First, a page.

We Need Not an Archive, but Songs (August 2020) has now expired.
Double-sided Tape, Bo Fan (2018)
Kunįkága Remembers Red Banks, Kunįkága Remembers the Welcome Song, Sky Hopinka (2014)
We Began by Measuring Distance, Basma Alsharif (2012)
We Need Not an Archive, but Songs
Curation and essay by Tak Pham
Over the last 30 years, Pleasure Dome has been at the forefront of recognizing and celebrating innovation in moving images, as well as, cultural discourses of the time. Experimentations by artists featured in Pleasure Dome’s program archive capture centurial zeitgeists as they propagated onto other practices and media. Honourable media artists such as Andrew Lorna Mills, Allyson Mitchell, James Peterson, and Steve Reinke have left their marks in not only Toronto, but Canadian media art history.
Since early 2010s, curatorial vision and programming activities at Pleasure Dome has reflected a move towards the urgent conversations about social justices. Working with the guest curators and organizations such as Reel Asian, and South Asian Visual Arts Centre among many, Pleasure Dome has been deliberate in their presentation of experimental media artworks that challenge boundaries between myriad versions of narratives and histories, amplify oppressed and repressed voices, reflect the State’s historical colonial legacy, and capture the complex and difficult effort to reconcile a mirage of internal conflicts from displaced and uprooted identities. On Pleasure Dome’s 30th birthday, I would like to present a selection of three outstanding artwork from past programs that highlight Pleasure Dome’s efforts in engaging and sustaining with the relevant theme of Migration and Displacement.
Often Going Back Home to Visit Our Parents
The video starts with footage of a beach. A lady wearing a pillowy white t-shirt enters the frame from the left as the camera pans leftward showing more people, children, parents, families getting down to the waves. On this personal vacation recording, we hear a conversation between a man and a woman. The man pleads:
Promise one thing. Pa won’t ever know.
The woman reassures:
This is the opening sequence to Bo Fan’s 2018 work Double-sided Tape. The 5:30 minute video was curated in Pleasure Dome’s Summer 2019 program Fly by Night, an experimental art park hang out in Lee Lifeson Art Park located in the Greater Toronto Area of North York. A combination of screenings and performances by sound artists and musicians, the event sought to highlight and celebrate the “rhythms and waves of immigrant narratives that sustain and thrive” in the area.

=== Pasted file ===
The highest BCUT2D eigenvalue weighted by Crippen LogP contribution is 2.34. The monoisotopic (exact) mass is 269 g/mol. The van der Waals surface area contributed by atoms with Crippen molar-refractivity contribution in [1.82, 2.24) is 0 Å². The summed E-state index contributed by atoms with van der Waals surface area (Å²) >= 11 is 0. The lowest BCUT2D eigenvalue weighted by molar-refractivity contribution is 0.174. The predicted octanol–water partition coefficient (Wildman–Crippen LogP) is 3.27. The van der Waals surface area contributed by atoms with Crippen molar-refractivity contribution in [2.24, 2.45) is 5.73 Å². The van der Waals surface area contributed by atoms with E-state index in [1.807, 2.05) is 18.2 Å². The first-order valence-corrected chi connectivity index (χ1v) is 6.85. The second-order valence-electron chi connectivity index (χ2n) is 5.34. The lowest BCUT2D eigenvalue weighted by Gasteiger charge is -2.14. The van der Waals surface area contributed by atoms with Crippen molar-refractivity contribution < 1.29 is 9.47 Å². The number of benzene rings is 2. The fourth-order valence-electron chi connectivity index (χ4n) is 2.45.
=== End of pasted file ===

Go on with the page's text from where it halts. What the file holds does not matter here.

Fan’s narrative builds on a popular Chinese karaoke song Often Going Back Home to Visit Our Parents. The lyrics talk about an adult child returning home with their loved ones to visit their parents and family. The song is often sung during Chinese Lunar New Year time to celebrate family reunion and the wish for the continuation of the lineage, the family’s name.
The first two lines of the song sing:
To find a little bit of leisure, to find a little bit of time, to take our children home to visit our parents often.
With smiles, with good wishes, to take our spouse home to visit our parents often.
The celebratory and joyful spirit of the song is illustrated by sewed together footages from both Fan’s personal archive and scenes from a 1993 movie The Wedding Banquet. In someway like Fan’s personal life, the movie directed by Ang Lee tells a story of a Taiwanese gay man Wai-Tung Gao who lives with his white American boyfriend Simon in Manhattan. Wai-Tung keeps his relationship a secret to his parents. At the pressure from his parents to sustain the family’s line, he even finds a penniless Chinese woman to stage a fake marriage. Things are going to plan, until one day the parents come to America to help him organize his fake wedding. The collision of Gao’s two realities, two worlds, and his relentless endeavor to shield the truth from his parents, everything starts to break down towards the end of the movie.
Fan does not rely on the movie to tell his story; as such, he cuts together only happy scenes. Without prior knowledge of the movie, the work screens seamlessly as a montage from one singular source. The references subtly come through in multiple text overs expressing sentiments, disdains, worries of the speakers about the importance and responsibility of carrying on the family’s name through offspring.
There are many ways to be unfilial; the worst is to not produce offspring.
There are many ways to be unfilial; the worst is not having offspring.
There are many ways to be unfilial; the worst is to not fulfil one’s duty as an offspring.
The title “Double-sided Tape” appears to be a metaphor of an adhesive trying to hold together two planes of existence. Both Fan’s and Gao’s efforts in reconciling the worlds: a life as a homosexual man and a life as a dutiful son. Fan clarifies in an interview; the work is not a resistance to traditional Chinese or Confucian values as audience in the Western world would have thought. In reiterating the “ways to be unfilial,” Fan contemplates on the way to sufficiently translate the expectation of the way place and connect it to the other. He elaborates, “I guess I was also hoping to use the video to bridge the gap between my dad and me.”